In addiction, the brain loses the ability to regulate behavior relative to a specific intoxicant. In really severe addiction this loss of control may lead to death. I think that people in this situation are horrified at what is happening to them and terrified that they can't stop it. I've never met an addict who liked being addicted. (They want intoxication, but not addiction.)

In the 1990s, there was a group of us in Minnesota who regularly met to discuss what the optimal approach was to helping public inebriates. We examined everything from locking them up in the state hospital (which is what used to be done), to case management, housing, offering medical and psychiatric services, etc. We concluded that having a safe place for people to live when they can't stop drinking was the best overall solution, most cost effective, most protective of human rights, and most humane.

The idea that someone can stop if they really want to, or if they really work a 12 step program, is a terrible thing. It's not true. Why would brain dysregulation be 100% curable merely by the individual wanting it to be so? We blame obese people for their problems, we blame people who get heart disease for eating too many hamburgers and not exercising enough, we blame people with cancer for not doing the right preventive thing. We do this because it protects us from the terrifying reality that these things occur in spite of everything we can do to prevent them, that our own behavior is not well controlled, that our environment is often responsible for our predicament, or worst of all that it's simply a gene-environment interaction over which we are powerless.

There are many other potentially fatal behavioral disorders, including antisocial personality disorder (death from violence,) anorexia nervosa, depression (suicide,) schizophrenia (suicide, heavy smoking,) obesity and lack of exercise (the second most important cause of preventable mortality,) reckless or distracted driving or speeding, overwork and sleep deprivation, post traumatic stress disorder (suicide, addiction, violence,) uncontrolled aggression (assault and murder,) and addiction to pain killers and sedatives (unintentional overdose.)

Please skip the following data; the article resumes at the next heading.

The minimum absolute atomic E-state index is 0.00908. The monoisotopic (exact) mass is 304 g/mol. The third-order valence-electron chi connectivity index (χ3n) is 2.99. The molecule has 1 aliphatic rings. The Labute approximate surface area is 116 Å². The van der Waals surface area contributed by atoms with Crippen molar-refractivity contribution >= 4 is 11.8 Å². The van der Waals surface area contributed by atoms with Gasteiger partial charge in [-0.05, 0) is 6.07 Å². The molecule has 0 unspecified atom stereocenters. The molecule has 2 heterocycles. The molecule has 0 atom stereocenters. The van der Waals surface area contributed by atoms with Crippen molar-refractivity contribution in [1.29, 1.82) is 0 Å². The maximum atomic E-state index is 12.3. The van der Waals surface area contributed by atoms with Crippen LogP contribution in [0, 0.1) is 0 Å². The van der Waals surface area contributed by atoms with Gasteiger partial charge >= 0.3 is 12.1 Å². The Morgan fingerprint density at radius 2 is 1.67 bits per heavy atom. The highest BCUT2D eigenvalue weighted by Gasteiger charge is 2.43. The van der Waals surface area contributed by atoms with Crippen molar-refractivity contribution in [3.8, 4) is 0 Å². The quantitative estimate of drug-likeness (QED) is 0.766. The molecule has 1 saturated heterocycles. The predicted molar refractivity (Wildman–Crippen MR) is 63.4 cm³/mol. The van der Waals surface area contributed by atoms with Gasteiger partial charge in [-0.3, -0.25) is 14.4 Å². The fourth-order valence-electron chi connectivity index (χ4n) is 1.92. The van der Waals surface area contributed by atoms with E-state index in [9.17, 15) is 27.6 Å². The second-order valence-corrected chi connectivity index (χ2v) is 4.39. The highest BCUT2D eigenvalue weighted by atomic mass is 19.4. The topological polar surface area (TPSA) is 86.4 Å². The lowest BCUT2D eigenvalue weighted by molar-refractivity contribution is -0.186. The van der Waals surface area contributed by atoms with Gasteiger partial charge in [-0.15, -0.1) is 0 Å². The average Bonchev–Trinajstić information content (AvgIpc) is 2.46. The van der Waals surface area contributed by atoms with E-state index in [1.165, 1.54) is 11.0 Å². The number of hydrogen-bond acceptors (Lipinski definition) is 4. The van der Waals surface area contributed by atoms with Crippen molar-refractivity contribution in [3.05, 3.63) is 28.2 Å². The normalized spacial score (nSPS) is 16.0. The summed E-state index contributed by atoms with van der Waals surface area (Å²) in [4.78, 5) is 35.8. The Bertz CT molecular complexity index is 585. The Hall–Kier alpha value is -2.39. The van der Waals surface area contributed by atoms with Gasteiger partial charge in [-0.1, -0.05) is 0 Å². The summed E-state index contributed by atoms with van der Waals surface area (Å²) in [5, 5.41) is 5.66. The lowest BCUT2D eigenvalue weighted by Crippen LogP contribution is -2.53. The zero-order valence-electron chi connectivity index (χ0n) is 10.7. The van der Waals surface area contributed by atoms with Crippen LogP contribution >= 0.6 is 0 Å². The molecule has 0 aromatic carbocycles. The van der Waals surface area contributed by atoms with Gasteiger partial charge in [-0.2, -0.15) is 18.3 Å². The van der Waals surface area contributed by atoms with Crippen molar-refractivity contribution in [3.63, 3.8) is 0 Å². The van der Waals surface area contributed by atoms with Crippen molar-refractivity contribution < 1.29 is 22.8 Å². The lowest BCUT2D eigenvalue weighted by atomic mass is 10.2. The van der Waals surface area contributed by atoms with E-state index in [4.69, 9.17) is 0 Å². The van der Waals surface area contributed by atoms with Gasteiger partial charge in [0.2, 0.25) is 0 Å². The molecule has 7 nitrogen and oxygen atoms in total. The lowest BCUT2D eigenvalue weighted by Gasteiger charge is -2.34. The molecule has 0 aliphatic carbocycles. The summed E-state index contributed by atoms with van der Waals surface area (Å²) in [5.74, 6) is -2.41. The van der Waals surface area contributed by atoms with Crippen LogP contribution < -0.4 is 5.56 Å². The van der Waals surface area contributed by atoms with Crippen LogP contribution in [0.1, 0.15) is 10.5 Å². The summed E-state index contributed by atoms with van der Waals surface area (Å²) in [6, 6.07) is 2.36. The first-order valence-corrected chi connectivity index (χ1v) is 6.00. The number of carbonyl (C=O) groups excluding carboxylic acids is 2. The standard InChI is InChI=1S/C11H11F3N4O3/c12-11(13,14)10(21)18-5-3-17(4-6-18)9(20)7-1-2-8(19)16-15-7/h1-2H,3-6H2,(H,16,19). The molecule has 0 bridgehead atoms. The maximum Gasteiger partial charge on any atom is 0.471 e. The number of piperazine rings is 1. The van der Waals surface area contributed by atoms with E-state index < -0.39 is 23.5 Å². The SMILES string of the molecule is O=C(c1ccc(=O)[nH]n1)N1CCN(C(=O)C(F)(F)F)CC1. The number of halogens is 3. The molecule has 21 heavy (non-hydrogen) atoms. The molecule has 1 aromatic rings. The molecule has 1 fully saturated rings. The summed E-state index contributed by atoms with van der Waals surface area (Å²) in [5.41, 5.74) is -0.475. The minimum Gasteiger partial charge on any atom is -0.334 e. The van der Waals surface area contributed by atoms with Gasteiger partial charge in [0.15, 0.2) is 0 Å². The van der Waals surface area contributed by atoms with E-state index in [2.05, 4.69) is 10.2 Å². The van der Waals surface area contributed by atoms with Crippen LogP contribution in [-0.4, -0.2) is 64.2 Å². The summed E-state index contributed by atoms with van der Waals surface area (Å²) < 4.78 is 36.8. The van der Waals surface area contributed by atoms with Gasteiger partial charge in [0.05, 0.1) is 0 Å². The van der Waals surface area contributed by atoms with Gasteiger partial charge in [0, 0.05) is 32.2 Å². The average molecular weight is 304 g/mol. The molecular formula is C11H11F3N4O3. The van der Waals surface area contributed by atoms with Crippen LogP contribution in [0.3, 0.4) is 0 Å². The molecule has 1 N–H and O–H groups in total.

I have (clinically) stayed with many people as they died of their addiction. I didn't abandon them because they "didn't get the program" or "didn't really want to get sober." They all did, desperately. But they couldn't. And I couldn't help them. And they died.

1 comment:

  1. Beautiful post – I couldn't agree with you more. I was livid when public radio's "This American Life" did a story on this house with similar reactions to those you describe to the Pioneer Press article: that wet houses signify "giving up" on people who are severely dependent on alcohol. The notion that we should keep sending such people for "more treatment"– particularly when it's the same treatment over and over again – until they "get it" is faulty. In the interview, the director of the wet house talked about how skilled the men who live at the house are at "treatment" because they've been through it so many times.

    Taking care of these people is not only the just and humane thing to do, there is also evidence that it saves society money. A recent study in the Journal of the American Medical Association showed that in a group of chronically homeless people with severe alcohol problems, a Seattle-based "wet house" program was associated with a marked decrease in cost of services (such as use of hospitals and jails) compared with people on a waiting list after 6 months.